26 November 2012

Recipe Sources

I find that I spend a lot of time on my blog talking about food - recipes I like, what I had for dinner, restaurants, holiday events that focus on food etc. I even have a shared food blog with some of my family members who also like to blog (you know who you are). So I thought it might be fun to take a look at where I get some of my recipes/ideas. Here is a photo of the Cookbook section of my bookshelf:

Cookbooks

The main books, from left to right:
  • Good Eats: The Early Years by Alton Brown. This is actually Andy's book, which I guess makes it ours now? We loved to watch "Good Eats" when it was on the Food network and we've found that this book has some extremely easy to follow recipes for fairly complicated things. 
  • How To Cook Everything by Mark Bittman. An essential for any beginning cook, or someone who is just forgetful. How long to cook potatoes, again? And what's the best way to make applesauce?
  • Food Network Kitchens: Making it Easy. This was an impulse buy while wandering Barnes & Noble once upon a time. I don't think I've actually used it for anything yet. Hmm.
  • The Joy of Cooking, 1976 Edition & The Joy of Cooking 75th Anniversary Edition. The first one is my copy, inherited from my father and the newer one is Andy's. We both understand the value of this book and many of our favorite recipes come from one of these two books.
  • Art of the Slow Cooker, by Andrew Schloss. I inherited my parents' slow cooker (from 1979!) a few years back and I was looking for things to make besides pork roast. My cousin Adam gave me this cookbook for Christmas and I have found all sorts of yummy recipes inside.
  • Just 4 Things: Another impulse Barnes & Noble purchase (it's now for sale for $0.01 if you follow that link!) that has proved useful - very basic recipes requiring minimal ingredients. The few things I've tried so far have been quite excellent.
  • Kenmore Microwave Cooking: My parents have this book and I found it at Goodwill for $1. It's great for knowing how long to cook basic things in the microwave - broccoli, potatoes, eggs, etc. I would not recommend any of the more complex recipes, however. And yes, the cover of mine is just as 1980s cheesy as the one I linked to on EBay.

That's pretty much it for my in-use, hard copy sources. There are also two websites that I rely on A LOT to figure out potential recipes/meal ideas. They are:
  • Simply Recipes. The Parmesan Chicken is so, so bad for you but also unbelievably delicious. However, our favorite is the Basil Chicken in Coconut Curry Sauce. Also not health food.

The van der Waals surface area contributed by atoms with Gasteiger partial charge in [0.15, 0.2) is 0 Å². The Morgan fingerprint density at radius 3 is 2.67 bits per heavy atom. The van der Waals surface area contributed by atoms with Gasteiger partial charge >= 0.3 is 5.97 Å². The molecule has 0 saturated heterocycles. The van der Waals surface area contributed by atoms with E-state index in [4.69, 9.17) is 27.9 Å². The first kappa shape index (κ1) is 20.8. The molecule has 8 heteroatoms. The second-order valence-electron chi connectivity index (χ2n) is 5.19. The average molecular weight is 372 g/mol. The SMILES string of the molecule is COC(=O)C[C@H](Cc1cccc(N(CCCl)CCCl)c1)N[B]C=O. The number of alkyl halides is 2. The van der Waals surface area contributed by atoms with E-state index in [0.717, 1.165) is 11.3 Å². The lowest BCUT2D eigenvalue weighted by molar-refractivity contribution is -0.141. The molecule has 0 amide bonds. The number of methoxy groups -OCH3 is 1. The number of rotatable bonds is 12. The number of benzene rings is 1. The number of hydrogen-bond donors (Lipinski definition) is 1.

• The Pioneer Woman. A lot of her recipes are very high on butter/oil and carbs, making them slightly less than ideal but also super delicious. My personal favorite is the Crispy Yogurt Chicken. We'll have to make that again soon.
That was fun! Where do all of you get your cooking ideas, aside from our totally fantastic food blog, of course?

And now, the obligatory Calvin photo. It would not be a complete blog post without cat content:
IMAG0667

7 comments:

Gino said...

We got our copy of that Kenmore microwave cookbook when we bought a Kenmore microwave.

That's a great looking old Joy of Cooking you have there.

Santini said...

I love that you have two copies of Joy of Cooking. And that you both "understand the value of this book." I've pared down my cookbooks with the move, but Joy still gets used regularly.

Emily said...

Have you tried pinterest yet? I've found hundreds of recipes on there, and the website is seriously addicting.

Retired Professor said...

No, I haven't, though I keep reading about it on Pioneer Woman who also says it is addicting. (I'm not sure I need yet another addiction. Even another healthy one.)

My cousin Carolyn (McCune/Anderson) assembled a family cookbook maybe 8 or 10 years ago, after her son had been to Norway. Also after Jim's family and my family had been there, all visiting the same relatives. Carolyn asked for and received recipes from both the American and the Norwegian side of the family, and assembled them into a loose leaf cookbook. It's a fun read, and mine's around somewhere. I think.

Jimi said...

You have the basic books that are useful. I use "Joy" sometimes, but mainly the family recipe blog, the internet, and sometimes just whatever seems like it might work.

Emily Miller said...

RP - Oddly, that was an entirely different Emily commenting on my blog. I have explored Pinterest a little but I also don't need another thing I "have" to check online. I did use it to compile a Christmas wish list though. That part was useful.

Gino - Thanks. I am trying not to wear it out too much.

Emily Miller said...

I almost forgot one of my other favorite recipe websites: Serious Eats.

http://www.seriouseats.com/recipes/?ref=nav_main